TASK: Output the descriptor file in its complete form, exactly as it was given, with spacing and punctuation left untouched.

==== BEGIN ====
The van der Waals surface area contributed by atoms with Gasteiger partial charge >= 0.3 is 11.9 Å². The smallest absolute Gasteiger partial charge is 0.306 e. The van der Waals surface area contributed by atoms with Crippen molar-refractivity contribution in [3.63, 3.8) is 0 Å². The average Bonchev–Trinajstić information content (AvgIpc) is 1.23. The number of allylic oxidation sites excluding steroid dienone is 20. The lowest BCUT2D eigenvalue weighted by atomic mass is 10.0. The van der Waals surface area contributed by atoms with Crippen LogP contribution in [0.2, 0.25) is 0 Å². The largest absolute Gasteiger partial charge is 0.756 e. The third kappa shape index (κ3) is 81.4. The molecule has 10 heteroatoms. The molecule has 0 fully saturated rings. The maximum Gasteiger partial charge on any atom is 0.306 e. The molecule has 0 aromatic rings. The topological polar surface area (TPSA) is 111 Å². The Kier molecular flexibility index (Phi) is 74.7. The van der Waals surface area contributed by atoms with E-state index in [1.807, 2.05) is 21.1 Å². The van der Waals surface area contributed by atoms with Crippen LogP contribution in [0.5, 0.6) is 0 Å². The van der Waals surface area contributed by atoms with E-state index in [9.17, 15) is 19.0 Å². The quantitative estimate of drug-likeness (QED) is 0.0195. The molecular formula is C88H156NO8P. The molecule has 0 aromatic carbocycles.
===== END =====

The van der Waals surface area contributed by atoms with Gasteiger partial charge >= 0.3 is 11.9 Å². The smallest absolute Gasteiger partial charge is 0.306 e. The van der Waals surface area contributed by atoms with Crippen molar-refractivity contribution in [3.63, 3.8) is 0 Å². The average Bonchev–Trinajstić information content (AvgIpc) is 1.23. The number of allylic oxidation sites excluding steroid dienone is 20. The lowest BCUT2D eigenvalue weighted by atomic mass is 10.0. The van der Waals surface area contributed by atoms with Crippen LogP contribution in [0.2, 0.25) is 0 Å². The largest absolute Gasteiger partial charge is 0.756 e. The third kappa shape index (κ3) is 81.4. The molecule has 10 heteroatoms. The molecule has 0 fully saturated rings. The maximum Gasteiger partial charge on any atom is 0.306 e. The molecule has 0 aromatic rings. The topological polar surface area (TPSA) is 111 Å². The Kier molecular flexibility index (Phi) is 74.7. The van der Waals surface area contributed by atoms with E-state index in [1.807, 2.05) is 21.1 Å². The van der Waals surface area contributed by atoms with Crippen LogP contribution in [0.5, 0.6) is 0 Å². The van der Waals surface area contributed by atoms with E-state index in [9.17, 15) is 19.0 Å². The quantitative estimate of drug-likeness (QED) is 0.0195. The molecular formula is C88H156NO8P. The molecule has 0 aromatic carbocycles.